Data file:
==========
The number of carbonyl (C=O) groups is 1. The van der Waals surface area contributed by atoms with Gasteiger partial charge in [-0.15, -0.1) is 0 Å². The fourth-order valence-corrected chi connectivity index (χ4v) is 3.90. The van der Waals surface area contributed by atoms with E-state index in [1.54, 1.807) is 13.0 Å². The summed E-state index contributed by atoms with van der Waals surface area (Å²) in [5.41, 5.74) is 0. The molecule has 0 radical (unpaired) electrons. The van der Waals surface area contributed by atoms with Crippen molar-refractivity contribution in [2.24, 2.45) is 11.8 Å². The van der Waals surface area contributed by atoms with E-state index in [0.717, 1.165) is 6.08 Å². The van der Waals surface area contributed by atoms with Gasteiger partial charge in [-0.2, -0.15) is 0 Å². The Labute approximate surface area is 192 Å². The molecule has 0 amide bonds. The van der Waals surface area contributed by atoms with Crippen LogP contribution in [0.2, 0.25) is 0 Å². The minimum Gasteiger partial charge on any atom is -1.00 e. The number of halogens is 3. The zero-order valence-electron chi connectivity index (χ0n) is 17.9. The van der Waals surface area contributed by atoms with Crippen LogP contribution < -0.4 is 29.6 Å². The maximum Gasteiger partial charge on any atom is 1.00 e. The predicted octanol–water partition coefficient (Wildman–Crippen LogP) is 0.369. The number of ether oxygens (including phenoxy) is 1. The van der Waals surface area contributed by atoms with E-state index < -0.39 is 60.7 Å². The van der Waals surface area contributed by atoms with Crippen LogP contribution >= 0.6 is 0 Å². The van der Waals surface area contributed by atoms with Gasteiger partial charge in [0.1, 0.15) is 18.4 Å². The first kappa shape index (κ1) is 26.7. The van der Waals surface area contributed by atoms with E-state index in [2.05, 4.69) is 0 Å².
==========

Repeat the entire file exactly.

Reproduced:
The number of carbonyl (C=O) groups is 1. The van der Waals surface area contributed by atoms with Gasteiger partial charge in [-0.15, -0.1) is 0 Å². The fourth-order valence-corrected chi connectivity index (χ4v) is 3.90. The van der Waals surface area contributed by atoms with E-state index in [1.54, 1.807) is 13.0 Å². The summed E-state index contributed by atoms with van der Waals surface area (Å²) in [5.41, 5.74) is 0. The molecule has 0 radical (unpaired) electrons. The van der Waals surface area contributed by atoms with Crippen molar-refractivity contribution in [2.24, 2.45) is 11.8 Å². The van der Waals surface area contributed by atoms with E-state index in [0.717, 1.165) is 6.08 Å². The van der Waals surface area contributed by atoms with Gasteiger partial charge in [-0.2, -0.15) is 0 Å². The Labute approximate surface area is 192 Å². The molecule has 0 amide bonds. The van der Waals surface area contributed by atoms with Crippen LogP contribution in [0.2, 0.25) is 0 Å². The minimum Gasteiger partial charge on any atom is -1.00 e. The number of halogens is 3. The zero-order valence-electron chi connectivity index (χ0n) is 17.9. The van der Waals surface area contributed by atoms with Crippen LogP contribution < -0.4 is 29.6 Å². The maximum Gasteiger partial charge on any atom is 1.00 e. The predicted octanol–water partition coefficient (Wildman–Crippen LogP) is 0.369. The number of ether oxygens (including phenoxy) is 1. The van der Waals surface area contributed by atoms with E-state index < -0.39 is 60.7 Å². The van der Waals surface area contributed by atoms with Crippen LogP contribution >= 0.6 is 0 Å². The van der Waals surface area contributed by atoms with Gasteiger partial charge in [0.1, 0.15) is 18.4 Å². The first kappa shape index (κ1) is 26.7. The van der Waals surface area contributed by atoms with E-state index in [2.05, 4.69) is 0 Å².